With its famous fish market near the Rialto bridge, it is not surprising that fish is the dish to order in Venice (although they are still arguing with Tuscany trying to claim to be the birthplace of beef carpaccio and Venice also loves its liver and onions).
Based on my extensive research the restaurants that made it to my ‘must get a table or there is no point going to Venice at all’ list were;
Al Covo is set in a small square and is staffed by charming waiters. The wine list is reasonable and the menu is encouragingly small. Simply done fish and desserts worth saving room for makes this a place I would definitely recommend and visit again.
Locanda Cipriani – if you are staying in Venice for a couple of days I would definitely recommend the boat trip out to Locanda Cipriani on the small island of Torcello. Taking public transport can be a great way to collect the ambiance of a place and unless you fancy selling your Louboutins or a kidney to fund a private water taxi, hop on a vaporetto and enjoy the group ride.
If you set out early enough (9-ish in holiday terms) you can stop at Murano (the island for glass) or Burano (the island for lace) before carrying on to the very charming Torcello for lunch. With one road/canal leading from the vaporetto stop to the restaurants and the church you will not need a map. The restaurant has a charming garden which half made the experience for me so I would suggest going in the warmer months. Service was good and the food very enjoyable.
Antiche Carampane – when this restaurant gets mentioned there is usually reference to how difficult it is to find but fortunately for me Mr Del Monte has a knack of sorting out these navigational issues so we only ended up down one dark alley with a group of Japanese tourists and their selfie sticks. I was concerned by the ratio of English to Italian customers (the waiters were charming enough not to be snobby about having to mostly speak in their non native tongue) but it was a top meal and well worth finding.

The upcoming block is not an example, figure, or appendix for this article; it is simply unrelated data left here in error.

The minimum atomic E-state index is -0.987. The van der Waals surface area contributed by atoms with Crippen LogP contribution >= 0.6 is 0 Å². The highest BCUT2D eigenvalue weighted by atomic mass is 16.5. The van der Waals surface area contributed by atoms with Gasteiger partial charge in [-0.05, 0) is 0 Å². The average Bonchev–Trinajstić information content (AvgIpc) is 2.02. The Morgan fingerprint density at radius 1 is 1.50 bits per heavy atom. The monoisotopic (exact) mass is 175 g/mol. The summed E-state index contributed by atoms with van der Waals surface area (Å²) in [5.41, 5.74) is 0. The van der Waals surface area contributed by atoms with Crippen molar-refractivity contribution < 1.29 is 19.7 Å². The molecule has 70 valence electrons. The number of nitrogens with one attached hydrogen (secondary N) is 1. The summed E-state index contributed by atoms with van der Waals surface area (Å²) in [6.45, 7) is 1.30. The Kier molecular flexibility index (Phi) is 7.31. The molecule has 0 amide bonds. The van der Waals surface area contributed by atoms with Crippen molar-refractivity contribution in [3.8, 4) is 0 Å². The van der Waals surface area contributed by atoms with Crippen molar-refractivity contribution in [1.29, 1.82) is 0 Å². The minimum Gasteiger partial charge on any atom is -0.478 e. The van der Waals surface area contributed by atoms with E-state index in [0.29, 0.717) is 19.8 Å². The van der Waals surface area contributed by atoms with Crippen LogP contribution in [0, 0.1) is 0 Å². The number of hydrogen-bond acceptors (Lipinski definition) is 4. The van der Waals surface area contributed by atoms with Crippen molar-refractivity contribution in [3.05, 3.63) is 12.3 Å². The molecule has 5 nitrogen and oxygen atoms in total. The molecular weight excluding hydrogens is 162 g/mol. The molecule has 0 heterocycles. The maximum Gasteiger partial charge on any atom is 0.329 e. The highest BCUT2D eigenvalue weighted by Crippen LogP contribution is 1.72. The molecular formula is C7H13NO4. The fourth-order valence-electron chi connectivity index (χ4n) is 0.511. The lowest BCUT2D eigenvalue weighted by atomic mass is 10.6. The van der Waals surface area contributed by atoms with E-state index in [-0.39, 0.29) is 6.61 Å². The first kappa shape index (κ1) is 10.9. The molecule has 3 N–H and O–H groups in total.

Chechetti – on our fourth day the sun had gone, the rain had started and morale was sinking. I had not booked a restaurant for lunch this day, as there are only so many three-course meals a girl should eat in five days, but I was keen to stick to my rule of not being fooled into stumbling across and eating at the wrong place. It was then that data-roaming, foodbloggers of Venice and Mr Map Reader Extraordinaire saved us.
Just as I was about to push him into the canal he found the chechetti bar that I suggested as salvation. Chichetti can be found all over Venice and providing you are not on the main tourist drags you will be able to spot a good one. Very reasonably priced little slices of bread topped with salted cod or cured meats or grilled vegetables are laid out on trays under the glass counters. You have a good stare then point and order the ones you fancy along with a glass of something. Choose somewhere that looks like it has a good atmosphere and the chechetti haven’t been sitting there since time began.
Alle Testiere – you need to book well in advance if you want to eat here. You can email, then ring to arrange a deposit to secure your table. Sadly my Italian is limited and it wasn’t until I managed to make the waiter understand I was at the ready-to-hand-over-my-credit-card-details stage that he started to thaw to the determined English girl at the end of the phone.
The 24-seat restaurant is not particularly good looking and I admit expectations were high. Antipasti and primi were delicious but if you are used to eating fresh simply cooked fish the main courses can be underwhelming. The wine list encourages you to spend and although I am pleased to have it ticked off my list I would not recommend it to those who want simply cooked, very good fresh fish.
Next time I visit I would be keen to have lunch on the terrace at the Gritti Palace which I am told is a wonderful place to watch Venice float by. I should also mention a restaurant by the Rialto called Bancogiro which has one of the most romantic outdoor spots at night and serves some delicious food.
For more of Philippa’s travels and recipes, visit www.philippadavis.com